Data analysts are also expected to be team players across their entire organization. Data analysis is spreading beyond just data science teams and into other areas of business. Data collection and analysis technology is being used by everyone from sales and marketing teams to business and market analysts. As a data analyst, you can expect to work together with a variety of professionals at every level of your company.

4. You may need to defend your data

Companies use data analysts to discover the most effective, efficient and profitable ways for them to conduct their business. But management may not always like what your data analysis report tells them.

“The most valuable data-driven insights are those that do not confirm but rather challenge conventional wisdom,” says Jacob Ayres-Thomson, Head of Data Sciences for JRP Group and founder of Alchematics.

You may receive pushback from professionals in other departments who feel their expertise is being threatened by your reports. Data analysts must be prepared to defend their reports and alleviate their colleagues’ fears so they can use their data to bring value to the company.

5. You’ll be able to stretch your creativity

Working with qualitative data and numbers all day doesn’t sound like it leaves much room for creativity. But the truth it that data analysts actually have plenty of opportunities to stretch their imagination.

“I find the most valuable skill is to find creative, out-of-the box ways that mining data can unlock the very business model of the firm,” Ayres-Thomson says.

The most helpful data isn’t necessarily what you’d expect it to be, he adds. Successful data analysts use creative thinking to find valuable data where no one else thought to look, including data “the firm doesn’t even consider relevant to its business.”

A dream career in data

Now that you know what’s really behind the data analyst job description, you might be thinking that digging into data sounds like the perfect career for you. Learn how our Data Analytics Program can help prepare you for the data career of your dreams.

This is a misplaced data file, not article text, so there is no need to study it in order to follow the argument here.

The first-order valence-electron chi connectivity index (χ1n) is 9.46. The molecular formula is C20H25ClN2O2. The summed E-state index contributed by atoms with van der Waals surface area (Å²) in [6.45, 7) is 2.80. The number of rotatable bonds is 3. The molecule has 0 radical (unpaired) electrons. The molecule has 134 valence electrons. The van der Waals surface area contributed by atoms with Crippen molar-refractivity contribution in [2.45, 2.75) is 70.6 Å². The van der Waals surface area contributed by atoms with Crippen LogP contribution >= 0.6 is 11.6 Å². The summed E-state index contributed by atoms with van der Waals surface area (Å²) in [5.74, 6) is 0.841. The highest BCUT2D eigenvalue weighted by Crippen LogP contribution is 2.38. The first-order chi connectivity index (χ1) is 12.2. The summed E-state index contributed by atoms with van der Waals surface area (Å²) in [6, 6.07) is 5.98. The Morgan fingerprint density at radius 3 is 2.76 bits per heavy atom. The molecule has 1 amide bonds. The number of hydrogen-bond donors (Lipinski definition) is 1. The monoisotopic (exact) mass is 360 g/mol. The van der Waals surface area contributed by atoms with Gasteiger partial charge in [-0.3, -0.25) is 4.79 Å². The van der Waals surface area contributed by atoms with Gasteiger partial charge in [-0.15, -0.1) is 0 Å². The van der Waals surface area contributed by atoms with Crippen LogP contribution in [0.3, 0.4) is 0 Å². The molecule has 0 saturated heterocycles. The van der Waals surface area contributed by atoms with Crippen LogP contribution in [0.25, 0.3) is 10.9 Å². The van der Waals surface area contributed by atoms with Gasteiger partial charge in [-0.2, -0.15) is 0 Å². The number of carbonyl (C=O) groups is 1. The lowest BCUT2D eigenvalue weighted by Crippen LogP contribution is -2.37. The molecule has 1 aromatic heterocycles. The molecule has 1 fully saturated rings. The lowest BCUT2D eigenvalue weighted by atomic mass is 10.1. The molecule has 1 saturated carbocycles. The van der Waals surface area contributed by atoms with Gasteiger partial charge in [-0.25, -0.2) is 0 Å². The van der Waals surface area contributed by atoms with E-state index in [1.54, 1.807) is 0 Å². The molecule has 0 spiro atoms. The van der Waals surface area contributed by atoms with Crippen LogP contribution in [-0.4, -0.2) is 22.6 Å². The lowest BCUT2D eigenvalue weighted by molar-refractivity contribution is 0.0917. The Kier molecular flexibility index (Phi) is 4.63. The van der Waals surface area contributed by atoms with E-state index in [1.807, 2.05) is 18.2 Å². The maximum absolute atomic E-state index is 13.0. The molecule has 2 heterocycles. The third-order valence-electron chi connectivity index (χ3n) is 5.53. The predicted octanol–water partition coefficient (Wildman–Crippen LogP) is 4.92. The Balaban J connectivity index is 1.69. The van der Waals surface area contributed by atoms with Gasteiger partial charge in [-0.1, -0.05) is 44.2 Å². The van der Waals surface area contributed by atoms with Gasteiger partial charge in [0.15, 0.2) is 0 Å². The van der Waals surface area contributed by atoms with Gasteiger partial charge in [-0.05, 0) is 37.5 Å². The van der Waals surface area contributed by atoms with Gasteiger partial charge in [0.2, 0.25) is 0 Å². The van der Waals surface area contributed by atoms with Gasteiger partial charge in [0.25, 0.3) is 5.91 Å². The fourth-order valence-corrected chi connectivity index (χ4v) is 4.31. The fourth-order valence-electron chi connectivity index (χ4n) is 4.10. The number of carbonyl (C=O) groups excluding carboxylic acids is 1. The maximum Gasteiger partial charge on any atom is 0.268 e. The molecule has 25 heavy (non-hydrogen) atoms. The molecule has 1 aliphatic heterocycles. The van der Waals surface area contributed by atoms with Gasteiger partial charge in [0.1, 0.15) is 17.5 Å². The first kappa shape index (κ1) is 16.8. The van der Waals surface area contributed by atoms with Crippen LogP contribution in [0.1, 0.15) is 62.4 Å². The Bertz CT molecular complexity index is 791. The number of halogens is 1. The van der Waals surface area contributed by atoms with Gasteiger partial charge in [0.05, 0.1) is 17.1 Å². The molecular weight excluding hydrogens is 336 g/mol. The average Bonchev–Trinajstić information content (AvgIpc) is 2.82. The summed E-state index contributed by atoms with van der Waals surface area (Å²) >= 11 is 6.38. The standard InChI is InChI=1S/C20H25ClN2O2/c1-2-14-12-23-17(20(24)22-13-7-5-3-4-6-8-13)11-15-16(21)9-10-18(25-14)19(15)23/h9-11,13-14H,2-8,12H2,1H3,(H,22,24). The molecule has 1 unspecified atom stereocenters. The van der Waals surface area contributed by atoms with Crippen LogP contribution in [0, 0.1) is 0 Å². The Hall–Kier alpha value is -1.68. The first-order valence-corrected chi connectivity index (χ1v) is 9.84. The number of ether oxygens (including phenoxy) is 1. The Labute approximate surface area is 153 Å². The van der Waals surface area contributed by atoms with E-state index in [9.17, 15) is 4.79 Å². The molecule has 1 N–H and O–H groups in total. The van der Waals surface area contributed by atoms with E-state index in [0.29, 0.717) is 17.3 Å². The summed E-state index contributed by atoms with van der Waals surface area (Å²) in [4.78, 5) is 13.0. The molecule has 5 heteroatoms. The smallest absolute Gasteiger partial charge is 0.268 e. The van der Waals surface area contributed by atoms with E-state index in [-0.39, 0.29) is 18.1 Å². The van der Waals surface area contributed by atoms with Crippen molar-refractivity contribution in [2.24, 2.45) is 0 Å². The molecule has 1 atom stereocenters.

*Salary data represents national, averaged earnings for the occupations listed and includes workers at all levels of education and experience. This data does not represent starting salaries and employment conditions in your area may vary.

 

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This piece of ad content was created by Rasmussen College to support its educational programs. Rasmussen College may not prepare students for all positions featured within this content. Please visit www.rasmussen.edu/degrees for a list of programs offered. External links provided on rasmussen.edu are for reference only. Rasmussen College does not guarantee, approve, control, or specifically endorse the information or products available on websites linked to, and is not endorsed by website owners, authors and/or organizations referenced. Rasmussen College is a regionally accredited private college and Public Benefit Corporation.

Ashley is a freelance writer for Collegis education who writes student-focused articles on behalf of Rasmussen College. She believes in the power of words and knowledge and enjoys using both to encourage others on their learning journeys